As every fan of the superb Crazy Ex-Girlfriend can confirm, Rachel Bloom is a damned comedic goddess . She's totally real, forthright, and unafraid to dig way down into uncomfortable, awkward territory in order to pull out some true comedy gems. As if we needed any further evidence of her true hero status, on Wednesday Bloom posted an Instagram calling out Hollywood sexism — and, guys, prepare yourselves, because it's total magic. In a response piece to the grossly sexist casting calls for actresses that happen on an all too regular basis, Bloom wrote her own version based on the male characters from Crazy Ex-Girlfriend.
Describing the three male leads from the show through the skewed lens of the male gaze, Josh Chan, Greg Serrano, and Darryl Whitefeather are reduced to bewildering caricatures, defined mostly by their overall hotness. For Josh Chan, for instance, we're meant to "think Tom Cruise, Taye Diggs, Hercules from the Disney animated movie, and the painting ‘Water Lilies’ by Claude Monet." Greg Serrano, on the other hand, "has a smoldering gaze that can instantly make any pair of panties disintegrate." And oh my god, my sides are seriously splitting I'm laughing so hard right now.
It's a perfect reversal of sexism that lays bare the frankly ludicrous, superficial expectations created for actresses in many casting calls — casting calls that are sadly considered as being standard within the industry.
Following this utterly triumphant post, Bloom then went on to share her inspiration for it. A second Instagram revealed casting notices from the agency, Backstage, which collects these listings and from which Bloom still receives email notifications. The descriptions of female characters that listed required actresses for included such in depth casting descriptions as "a conservative country girl in a very pretty dress who flirts up a storm" and "a party girl who hooks up with the lead." Those are precisely the sort of roles that I'm sure every actress simply dreams of having her talents challenged by.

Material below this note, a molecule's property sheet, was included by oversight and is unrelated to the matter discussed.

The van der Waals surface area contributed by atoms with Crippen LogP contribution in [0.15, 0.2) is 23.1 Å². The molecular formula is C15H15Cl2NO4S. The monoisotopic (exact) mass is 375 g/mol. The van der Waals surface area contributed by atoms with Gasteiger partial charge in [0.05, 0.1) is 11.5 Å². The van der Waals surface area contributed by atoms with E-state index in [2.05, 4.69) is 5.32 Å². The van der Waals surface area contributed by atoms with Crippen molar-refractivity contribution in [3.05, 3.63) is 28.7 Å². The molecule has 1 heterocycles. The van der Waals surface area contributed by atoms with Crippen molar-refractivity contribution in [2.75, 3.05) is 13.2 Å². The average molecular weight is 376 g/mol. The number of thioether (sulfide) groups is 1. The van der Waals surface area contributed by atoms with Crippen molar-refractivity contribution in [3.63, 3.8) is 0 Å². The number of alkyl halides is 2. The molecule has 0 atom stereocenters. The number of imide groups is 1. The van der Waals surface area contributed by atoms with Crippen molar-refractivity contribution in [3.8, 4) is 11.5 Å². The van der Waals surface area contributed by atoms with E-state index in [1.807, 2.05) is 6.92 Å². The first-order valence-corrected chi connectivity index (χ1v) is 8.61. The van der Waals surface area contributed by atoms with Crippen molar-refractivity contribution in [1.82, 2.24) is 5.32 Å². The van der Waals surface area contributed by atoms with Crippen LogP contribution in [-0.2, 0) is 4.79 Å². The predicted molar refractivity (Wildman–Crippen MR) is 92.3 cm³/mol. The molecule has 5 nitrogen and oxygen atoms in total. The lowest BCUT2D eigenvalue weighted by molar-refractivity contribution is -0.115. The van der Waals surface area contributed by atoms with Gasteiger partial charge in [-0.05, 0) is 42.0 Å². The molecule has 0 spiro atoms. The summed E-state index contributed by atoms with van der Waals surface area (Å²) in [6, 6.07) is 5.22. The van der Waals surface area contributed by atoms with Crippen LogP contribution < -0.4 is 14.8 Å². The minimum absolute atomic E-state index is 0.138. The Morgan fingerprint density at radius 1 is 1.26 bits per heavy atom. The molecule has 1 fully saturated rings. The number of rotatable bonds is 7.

In an era where gender-flipped, all-female reboots of existing franchises appear to be Hollywood's way of making the film industry more inclusive to women — by giving them existing projects made favorable by men) — Bloom's gender-flipping of such casting notices makes a powerful statement. Not only does the gender reversal work in highlighting how monumentally stupid and shallow such sexist examples of casting calls are, but it also highlights how woefully and superficially underwritten many female roles continue to be.
Thankfully, Bloom isn't just a smart, hilarious woman; she's also a powerful one. Crazy Ex-Girlfriend wasn't just created by her. She's also one of it's primary producers, stars, writers, and musical composers for the show. When a satire savvy talent like Bloom takes swipe at such systemic sexism within the TV and film industry, she can take aim fearlessly and confidently. After all, she's pretty much leading her own empire with that show, and, in doing so (and doing it well), she's also actively disproving the archaic paradigms of what should only be expected from actresses.
Imagine a world where a supreme talent like Bloom was never given the opportunity to create everything that she has done with Crazy Ex-Girlfriend, and was instead repeatedly reduced to playing "pretty girl at bar" or "pretty girl giggling at male lead's funny jokes" over and over again. That would make for a grave absence in contemporary television. The sad fact is that there are no doubt countless women just as talented as Bloom who are having their talent stripped down to the most base, superficial level in order to play such underwritten roles. And that needs to change, like, now.
Bloom may have reached a level in her career where she no longer requires having to stomach such casting notices for work, but she should be applauded for using her influence to continue speaking out against them. The TV and film industry still has a long way to go in reaching anything close to gender equality, positive diversity, and inclusive stories, so it feels more vital than ever for those within the industry to be unafraid to speak out against such practices.
For now, though, I'm going to busy myself by writing my very own casting notice for the role of "personal hero," which requires "a fierce, intelligent and witty woman capable of fighting complete morons, totally effortlessly." I think Bloom might just be perfect for it. Have your people call my people, lady.